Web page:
My first experience with EAP was when I wanted to study at an English-speaking university. This was an American institution of higher education in which students who were not native speakers of English had to attend EAP courses that aimed at developing language skills. Once we reached a proficient level of English (what we now call C2), we were officially accepted to the University. Then, as part of the general education requirements, we had to attend three composition classes: an Introduction to Academic Writing course, a Research and Academic Writing course, and a Literature and Academic Writing course.
Six months ago, I received my first offer from a UK university for an EAP teaching position (in the UK, these courses are called ‘pre-sessionals’). Having read the requirements for this post, I immediately thought that this was going to be a very demanding but exciting role. They were looking for people who had an MA and/or a Cambridge Delta (preferably both) and an extensive teaching experience.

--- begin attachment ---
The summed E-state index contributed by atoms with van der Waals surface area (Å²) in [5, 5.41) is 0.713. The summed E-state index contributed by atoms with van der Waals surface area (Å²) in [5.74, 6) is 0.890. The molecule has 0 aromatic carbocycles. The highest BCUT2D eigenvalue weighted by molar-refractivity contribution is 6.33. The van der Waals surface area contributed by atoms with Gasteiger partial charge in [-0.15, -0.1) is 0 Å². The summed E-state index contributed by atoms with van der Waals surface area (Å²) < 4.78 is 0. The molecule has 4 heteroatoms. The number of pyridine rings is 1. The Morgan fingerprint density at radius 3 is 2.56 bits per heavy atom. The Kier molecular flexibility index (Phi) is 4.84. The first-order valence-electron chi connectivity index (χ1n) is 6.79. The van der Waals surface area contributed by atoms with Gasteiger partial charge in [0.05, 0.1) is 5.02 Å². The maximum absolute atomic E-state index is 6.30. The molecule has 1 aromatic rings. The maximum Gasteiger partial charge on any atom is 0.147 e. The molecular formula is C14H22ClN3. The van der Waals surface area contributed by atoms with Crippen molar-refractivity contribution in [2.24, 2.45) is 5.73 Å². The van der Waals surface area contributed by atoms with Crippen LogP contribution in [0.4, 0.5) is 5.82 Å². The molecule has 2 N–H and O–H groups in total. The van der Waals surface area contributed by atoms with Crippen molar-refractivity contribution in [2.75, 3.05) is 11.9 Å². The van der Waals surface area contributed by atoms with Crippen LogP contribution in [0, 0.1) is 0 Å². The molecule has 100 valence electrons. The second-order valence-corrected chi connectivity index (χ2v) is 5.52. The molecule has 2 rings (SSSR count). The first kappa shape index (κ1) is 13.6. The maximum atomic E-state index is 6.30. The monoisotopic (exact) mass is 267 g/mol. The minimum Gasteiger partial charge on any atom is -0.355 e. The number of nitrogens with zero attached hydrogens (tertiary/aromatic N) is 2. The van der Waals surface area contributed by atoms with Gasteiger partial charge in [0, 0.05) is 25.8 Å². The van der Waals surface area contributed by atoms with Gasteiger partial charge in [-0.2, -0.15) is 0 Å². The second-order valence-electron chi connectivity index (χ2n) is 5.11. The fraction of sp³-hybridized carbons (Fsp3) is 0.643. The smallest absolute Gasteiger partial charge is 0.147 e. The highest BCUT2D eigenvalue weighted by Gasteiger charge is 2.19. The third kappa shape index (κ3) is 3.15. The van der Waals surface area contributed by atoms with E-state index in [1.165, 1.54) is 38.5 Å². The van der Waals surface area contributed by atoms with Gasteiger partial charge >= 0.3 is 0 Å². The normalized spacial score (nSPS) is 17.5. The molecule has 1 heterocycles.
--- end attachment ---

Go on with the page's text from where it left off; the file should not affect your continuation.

Unfortunately, I did not have access to the materials or the curriculum of this course prior to induction. During induction, we were given our books, the tutors’ handbook, and the ‘suggested’ timetable. Those of you who are familiar with English people would understand that by ‘suggested’ they really mean ‘the one to follow and not deviate from.’ And, quite frankly, any deviation from the prescribed timetable and/or materials is neither promoted nor welcomed.
This 10-week course focuses mainly on developing academic writing and presentation skills while there is little emphasis on language development. So, basically, all we have to do is follow a course-book, which has not been updated recently.
I am not saying that we cannot be creative or that we cannot find a way to ‘spice things up’ in each lesson. What I am saying is that we are neither required to do so, nor praised if we do so. On the contrary, we are discouraged from not following the material. This inevitably has a negative effect on learners but it also has a negative effect on teachers: professional boredom.
My question, therefore, is: What is the reason for asking highly qualified professionals to do a job that can be done by someone without an MA, without a Delta, and definitely without so many years of teaching experience? Isn’t that counter-productive?